Merkel unveils competenceteam as poll shows new gain
17 August 2005, BERLIN - Angela Merkel, Germany's Christian Democratic chancellor candidate, unveiled a shadow cabinet on Wednesday including a flat tax reformer as a new poll showed her party again expanding its lead over Chancellor Gerhard Schroeder.
17 August 2005
BERLIN - Angela Merkel, Germany's Christian Democratic chancellor candidate, unveiled a shadow cabinet on Wednesday including a flat tax reformer as a new poll showed her party again expanding its lead over Chancellor Gerhard Schroeder.
Merkel presented a nine-member 'competence team' of which she said eight members were ready to join her cabinet if she wins Germany's September 18 general election.
"Germany is in its worst crisis since the creation of the Federal Republic ... we have five million unemployed," said Merkel at a news conference in Berlin.
Paul Kirchhof, a former Federal Constitutional Court judge who now sits on Deutsche Bank's supervisory board, will be put in charge of finances, she said.
Kirchhof wants to radically overhaul Germany's highly complex tax system and calls for slashing the highest tax rate to 25 per cent, down from the current rate of 42 per cent.
To finance this move, Kirchhof wants to eliminate all tax subsidies, paybacks and loopholes.
This proposal, it must be noted, is far too radical for Merkel's CDU/CSU. In its election manifest, the party promises to only cut the highest tax rate by a mere three percentage points.
Kirchhof had opposed Merkel's plan to raise value added tax to 18 per cent from 16 per cent at present. But he told reporters he now accepted the move because the revenue would assist families.
Other key figures in Merkel's campaign team are Saar state Prime Minister Peter Mueller, who is responsible for economic policy.
Mueller has slashed bureaucracy and subsidies in his economically weak western German state and helped create thousands of new jobs.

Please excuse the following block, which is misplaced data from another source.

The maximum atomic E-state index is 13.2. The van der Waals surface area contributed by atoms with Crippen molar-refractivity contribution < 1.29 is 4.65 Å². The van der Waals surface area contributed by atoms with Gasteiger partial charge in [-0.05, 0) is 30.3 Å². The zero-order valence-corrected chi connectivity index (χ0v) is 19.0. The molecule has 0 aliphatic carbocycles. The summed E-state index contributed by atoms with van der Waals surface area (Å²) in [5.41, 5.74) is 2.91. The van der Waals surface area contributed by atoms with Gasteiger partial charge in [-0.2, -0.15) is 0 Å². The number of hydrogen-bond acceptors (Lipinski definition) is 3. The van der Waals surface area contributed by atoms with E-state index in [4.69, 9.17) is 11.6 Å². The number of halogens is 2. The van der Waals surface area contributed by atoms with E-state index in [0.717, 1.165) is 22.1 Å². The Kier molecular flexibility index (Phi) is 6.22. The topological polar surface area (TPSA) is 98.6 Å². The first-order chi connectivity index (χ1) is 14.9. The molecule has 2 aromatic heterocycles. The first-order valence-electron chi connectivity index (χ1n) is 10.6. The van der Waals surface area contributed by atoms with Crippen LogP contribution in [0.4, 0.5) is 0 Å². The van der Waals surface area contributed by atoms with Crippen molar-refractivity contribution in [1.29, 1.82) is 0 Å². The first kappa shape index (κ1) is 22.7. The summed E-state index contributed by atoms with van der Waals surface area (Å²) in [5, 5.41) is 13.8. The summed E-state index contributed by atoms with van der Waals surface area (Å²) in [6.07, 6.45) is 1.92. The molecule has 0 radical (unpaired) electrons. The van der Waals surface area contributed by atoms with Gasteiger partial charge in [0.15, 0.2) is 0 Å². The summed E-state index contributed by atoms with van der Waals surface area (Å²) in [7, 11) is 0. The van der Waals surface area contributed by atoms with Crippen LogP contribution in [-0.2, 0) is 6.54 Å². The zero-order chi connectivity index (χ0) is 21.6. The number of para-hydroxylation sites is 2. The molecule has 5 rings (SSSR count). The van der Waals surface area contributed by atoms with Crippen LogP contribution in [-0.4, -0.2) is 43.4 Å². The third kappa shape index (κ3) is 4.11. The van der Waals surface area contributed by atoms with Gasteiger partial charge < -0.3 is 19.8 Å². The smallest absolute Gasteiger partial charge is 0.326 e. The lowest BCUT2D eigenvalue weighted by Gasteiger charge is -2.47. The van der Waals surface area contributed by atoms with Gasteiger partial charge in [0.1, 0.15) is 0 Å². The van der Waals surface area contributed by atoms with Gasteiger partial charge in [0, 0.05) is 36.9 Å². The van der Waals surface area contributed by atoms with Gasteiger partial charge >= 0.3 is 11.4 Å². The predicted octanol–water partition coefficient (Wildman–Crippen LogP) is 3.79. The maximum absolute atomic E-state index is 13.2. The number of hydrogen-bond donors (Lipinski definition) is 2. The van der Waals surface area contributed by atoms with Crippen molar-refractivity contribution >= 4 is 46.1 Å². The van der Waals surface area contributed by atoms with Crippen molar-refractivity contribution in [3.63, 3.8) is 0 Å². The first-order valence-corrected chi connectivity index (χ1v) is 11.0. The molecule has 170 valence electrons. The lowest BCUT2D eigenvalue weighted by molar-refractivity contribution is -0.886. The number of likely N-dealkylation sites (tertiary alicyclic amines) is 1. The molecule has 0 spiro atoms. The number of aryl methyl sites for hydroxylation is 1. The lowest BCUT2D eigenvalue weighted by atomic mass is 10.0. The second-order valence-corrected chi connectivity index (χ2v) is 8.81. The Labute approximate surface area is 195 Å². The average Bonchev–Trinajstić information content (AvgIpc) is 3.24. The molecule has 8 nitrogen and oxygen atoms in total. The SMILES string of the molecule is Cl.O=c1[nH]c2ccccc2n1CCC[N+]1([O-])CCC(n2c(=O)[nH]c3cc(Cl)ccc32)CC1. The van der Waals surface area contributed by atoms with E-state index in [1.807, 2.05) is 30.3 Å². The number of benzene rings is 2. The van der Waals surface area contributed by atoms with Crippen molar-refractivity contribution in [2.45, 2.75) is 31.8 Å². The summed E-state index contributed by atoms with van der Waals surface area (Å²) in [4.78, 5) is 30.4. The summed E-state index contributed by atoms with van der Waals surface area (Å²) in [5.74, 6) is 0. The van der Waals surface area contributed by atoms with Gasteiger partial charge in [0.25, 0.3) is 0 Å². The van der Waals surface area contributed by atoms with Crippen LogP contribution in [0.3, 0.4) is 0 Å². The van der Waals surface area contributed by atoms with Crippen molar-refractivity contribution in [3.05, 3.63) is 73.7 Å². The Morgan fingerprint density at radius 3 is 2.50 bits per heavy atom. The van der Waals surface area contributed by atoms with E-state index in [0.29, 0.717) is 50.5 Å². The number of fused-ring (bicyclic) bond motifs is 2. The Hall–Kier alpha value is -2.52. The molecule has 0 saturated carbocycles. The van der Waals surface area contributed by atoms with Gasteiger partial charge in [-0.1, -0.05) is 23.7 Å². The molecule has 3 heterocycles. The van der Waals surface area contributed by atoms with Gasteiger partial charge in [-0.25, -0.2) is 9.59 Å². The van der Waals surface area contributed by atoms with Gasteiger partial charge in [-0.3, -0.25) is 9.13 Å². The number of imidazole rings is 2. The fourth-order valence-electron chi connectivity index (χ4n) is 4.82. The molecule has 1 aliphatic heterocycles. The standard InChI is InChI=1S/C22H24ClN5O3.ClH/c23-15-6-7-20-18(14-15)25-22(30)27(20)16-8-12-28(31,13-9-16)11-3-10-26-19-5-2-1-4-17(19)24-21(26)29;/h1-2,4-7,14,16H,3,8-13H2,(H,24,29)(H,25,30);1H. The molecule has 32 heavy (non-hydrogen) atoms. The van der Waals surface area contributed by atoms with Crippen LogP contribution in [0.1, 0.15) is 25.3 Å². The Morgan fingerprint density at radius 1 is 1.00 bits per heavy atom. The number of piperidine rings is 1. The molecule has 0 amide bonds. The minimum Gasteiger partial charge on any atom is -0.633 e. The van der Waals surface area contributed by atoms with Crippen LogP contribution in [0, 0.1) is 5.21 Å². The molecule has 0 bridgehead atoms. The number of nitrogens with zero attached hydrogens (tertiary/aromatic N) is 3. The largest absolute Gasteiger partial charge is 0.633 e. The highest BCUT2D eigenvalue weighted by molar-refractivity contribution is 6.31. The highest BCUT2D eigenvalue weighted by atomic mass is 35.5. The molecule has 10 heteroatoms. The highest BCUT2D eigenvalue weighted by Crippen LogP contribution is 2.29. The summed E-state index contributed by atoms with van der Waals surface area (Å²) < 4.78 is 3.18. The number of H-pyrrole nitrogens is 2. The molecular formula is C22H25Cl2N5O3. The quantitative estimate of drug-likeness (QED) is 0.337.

Charged with domestic security is Guenther Beckstein, the law and order interior minister of Bavaria state.
Wolfgang Schaeuble, a former leader of the CDU and foreign policy expert, is to be put in charge of foreign affairs.
Schaeuble, who has been confined to a wheelchair after being shot at an election rally in 1990, calls for improving ties to the United States and for barring Turkey from joining the European Union.
"(He) stands for a self-confident transatlantic policy," said Merkel, adding this did not mean she planned to downgrade ties with Russia.
Other team members are: Ursula von der Leyen, a 46-year-old mother of seven children who is currently social affairs minister in Lower Saxony state; Annete Schavan, who is education minister in Baden- Wuerttemberg state; Gerda Hasselfeldt, a former minister for health and construction under chancellor Helmut Kohl in charge of consumer and agriculture affairs; and parliament vice-president Norbert Lammert in charge of culture.
The only team member not slated to join a Merkel cabinet is Dieter Althaus, Thuringia state premier, who will be in charge of eastern German coordination with the federal government, said Merkel.
Meanwhile, two new polls Wednesday both showed Merkel's Christian Democratic alliance (CDU/CSU) continues to lead Schroeder's Social Democrats (SPD).
While one voter surveys mirrors the trend of the past weeks with Merkel's party slowly losing support, a second poll showed the CDU/CSU was bouncing back and again increasing its lead over the Chancellor's SPD.
An Allensbach poll showed the CDU/CSU declining to just under 42 per cent, but bucking this trend was a Forsa poll for Focus magazine which gave the CDU/CSU a gain of 1 point to 43 per cent.
The CDU/CSU is struggling with comments made by CSU Bavarian Prime Minister Edmund Stoiber which were highly critical of eastern Germans.
Stoiber complained that east Germans or 'Ossis' were frustrated and described those who planned to vote for the revamped East German communist Left Party as "stupid calves" who were "choosing their own butcher."
Interestingly, the Forsa poll showed Merkel's CDU was again leading in economically hard hit eastern Germany, despite the remarks, with 31 per cent, followed by 29 per cent for the SPD and 26 per cent for the Left Party which had previously been in first place.
Nationwide, Schroeder's SPD is at almost 28 per cent in the Allensbach poll and 29 per cent according to Forsa.
Most analysts say the Chancellor's SPD-Greens coalition has no chance of winning re-election given that the Greens are stable at between 7 and 8 per cent.
But if the CDU/CSU continues to sink, its planned coalition with the Free Democrats (FDP) - currently polling 7 to 8 per cent - may fail to gain a majority in parliament.
This would likely lead to a grand coalition with Merkel as chancellor and Schroeder's SPD serving as junior partner.
"I am very optimistic that we can win," said Merkel.
Subject: German news